Distance: 9 km
Elevation gain: 500 m
After a successful trip up Drywood Mountain
yesterday, Sandra and I turned our attention to Mount Roche, the unofficial name for the east end of Spionkop Ridge. It’s also known as Spread Eagle Mountain and a southern outlier has been given the name Mount Yarrow. Andrew Nugara describes a difficult scramble route to the top, but also an easy scree route down. Most scramblers seem to ascend via his descent route and that was what we planned to do today.
Our day started like yesterday with a hot dusty walk along an industrial road that is gated for no apparent reason. Finally, 4.5 km and an hour from where we parked, we turned off the road and started up a rocky drainage coming down from Mount Roche. The drainage was just to the east of where the industrial road crossed Spionkop Creek.
Travel up the drainage was slow, but easy, as we picked our way over the jumble of rocks from the 2013 flood. Higher up we were forced out of the drainage by a series of small waterfalls, then made our way to the base of the first ascent slope, described everywhere as a scree slog. It looked very steep from far away and I figured we were in for a terribly frustrating slog to the top.
As we started up the slope we very quickly discovered that the slope was not scree, but rather a mixture of solidly packed mud with multiple shallow scree runs. Where it existed the scree was so shallow that it behaved like marbles on concrete, and with a slope angle of 35 to 45 degrees it was next to impossible to ascend. We weaved our way around the slope, utilizing areas that were soft enough to carve steps into the concrete-like mud, and eventually managed to get perhaps 80% of the way to the top of the slope.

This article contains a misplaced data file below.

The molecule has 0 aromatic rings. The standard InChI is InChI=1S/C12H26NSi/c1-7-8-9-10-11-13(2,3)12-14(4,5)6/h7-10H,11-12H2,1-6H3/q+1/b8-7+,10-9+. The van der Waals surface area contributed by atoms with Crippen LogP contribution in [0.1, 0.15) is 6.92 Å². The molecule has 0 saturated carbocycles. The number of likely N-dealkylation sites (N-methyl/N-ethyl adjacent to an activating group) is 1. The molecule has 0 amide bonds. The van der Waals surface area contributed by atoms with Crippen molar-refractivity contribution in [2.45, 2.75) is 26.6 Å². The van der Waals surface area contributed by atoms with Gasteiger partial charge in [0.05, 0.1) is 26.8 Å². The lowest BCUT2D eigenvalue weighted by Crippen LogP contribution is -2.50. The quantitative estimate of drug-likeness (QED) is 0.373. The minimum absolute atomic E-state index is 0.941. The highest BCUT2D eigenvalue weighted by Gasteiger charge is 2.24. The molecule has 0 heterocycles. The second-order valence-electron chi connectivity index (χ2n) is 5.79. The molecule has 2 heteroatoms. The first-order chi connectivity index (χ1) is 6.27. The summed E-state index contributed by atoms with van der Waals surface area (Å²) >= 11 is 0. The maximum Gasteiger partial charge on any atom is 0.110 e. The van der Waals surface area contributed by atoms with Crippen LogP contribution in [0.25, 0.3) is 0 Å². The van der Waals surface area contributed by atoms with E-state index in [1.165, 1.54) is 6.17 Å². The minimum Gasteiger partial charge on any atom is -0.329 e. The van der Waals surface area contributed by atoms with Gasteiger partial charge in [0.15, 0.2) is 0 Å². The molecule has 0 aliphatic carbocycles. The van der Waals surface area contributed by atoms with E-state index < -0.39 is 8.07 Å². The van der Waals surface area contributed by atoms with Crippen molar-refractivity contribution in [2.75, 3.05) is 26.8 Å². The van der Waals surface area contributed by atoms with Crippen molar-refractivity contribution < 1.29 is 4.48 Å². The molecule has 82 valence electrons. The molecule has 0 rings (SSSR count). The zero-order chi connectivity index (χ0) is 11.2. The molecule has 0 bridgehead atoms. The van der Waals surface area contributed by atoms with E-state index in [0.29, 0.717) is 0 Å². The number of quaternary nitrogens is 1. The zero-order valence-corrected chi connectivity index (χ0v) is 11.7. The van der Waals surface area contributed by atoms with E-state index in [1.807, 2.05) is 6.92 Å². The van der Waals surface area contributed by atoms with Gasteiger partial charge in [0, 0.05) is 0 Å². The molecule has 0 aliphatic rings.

Unfortunately at this point we simply ran out of mud/concrete that was soft enough to carve steps into. We both tried to continue and failed; we simply couldn’t get a grip on the 45 degree hardpack mud and an inevitable slip would’ve been very bad. I thought that perhaps the terrain would be better next to some dense krumholtz just tens of meters to the north, but despite searching long and hard and carving many steps into the slope, I simply couldn’t get to it, encountering sharply-angled concrete each time. Dejected, we descended, ate lunch in the creek, and repeated the hot and dusty walk balk to our truck.
I’ve re-read all the reports from people who have ascended/descended via this slope and every one of them describes a nice loose scree slope, so I have no idea what has changed since then. My best guesses are that the weather has been just right to turn what may have been tiny loose scree into cement this year, or the rapid melt in May might have washed all the surface scree away. Regardless, today it certainly wasn’t the easy slope it has been in the past.